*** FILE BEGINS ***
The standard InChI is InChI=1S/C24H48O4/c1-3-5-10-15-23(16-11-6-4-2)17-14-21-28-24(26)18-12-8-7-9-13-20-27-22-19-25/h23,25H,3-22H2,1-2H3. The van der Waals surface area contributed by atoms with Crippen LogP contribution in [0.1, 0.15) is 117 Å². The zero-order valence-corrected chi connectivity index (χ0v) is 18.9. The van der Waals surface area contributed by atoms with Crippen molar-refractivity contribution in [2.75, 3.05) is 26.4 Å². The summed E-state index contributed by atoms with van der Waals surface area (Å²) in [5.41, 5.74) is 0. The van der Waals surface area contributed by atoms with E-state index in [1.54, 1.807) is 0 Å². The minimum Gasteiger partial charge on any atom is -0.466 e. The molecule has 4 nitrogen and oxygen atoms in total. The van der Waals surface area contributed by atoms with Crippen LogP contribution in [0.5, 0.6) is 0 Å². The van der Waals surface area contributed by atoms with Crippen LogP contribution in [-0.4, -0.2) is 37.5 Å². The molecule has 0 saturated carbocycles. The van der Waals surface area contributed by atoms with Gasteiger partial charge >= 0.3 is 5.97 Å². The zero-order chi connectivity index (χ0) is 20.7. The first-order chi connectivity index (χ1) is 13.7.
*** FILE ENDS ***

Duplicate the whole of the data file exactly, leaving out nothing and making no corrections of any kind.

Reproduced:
The standard InChI is InChI=1S/C24H48O4/c1-3-5-10-15-23(16-11-6-4-2)17-14-21-28-24(26)18-12-8-7-9-13-20-27-22-19-25/h23,25H,3-22H2,1-2H3. The van der Waals surface area contributed by atoms with Crippen LogP contribution in [0.1, 0.15) is 117 Å². The zero-order valence-corrected chi connectivity index (χ0v) is 18.9. The van der Waals surface area contributed by atoms with Crippen molar-refractivity contribution in [2.75, 3.05) is 26.4 Å². The summed E-state index contributed by atoms with van der Waals surface area (Å²) in [5.41, 5.74) is 0. The van der Waals surface area contributed by atoms with E-state index in [1.54, 1.807) is 0 Å². The minimum Gasteiger partial charge on any atom is -0.466 e. The molecule has 4 nitrogen and oxygen atoms in total. The van der Waals surface area contributed by atoms with Crippen LogP contribution in [0.5, 0.6) is 0 Å². The van der Waals surface area contributed by atoms with Crippen LogP contribution in [-0.4, -0.2) is 37.5 Å². The molecule has 0 saturated carbocycles. The van der Waals surface area contributed by atoms with Gasteiger partial charge >= 0.3 is 5.97 Å². The zero-order chi connectivity index (χ0) is 20.7. The first-order chi connectivity index (χ1) is 13.7.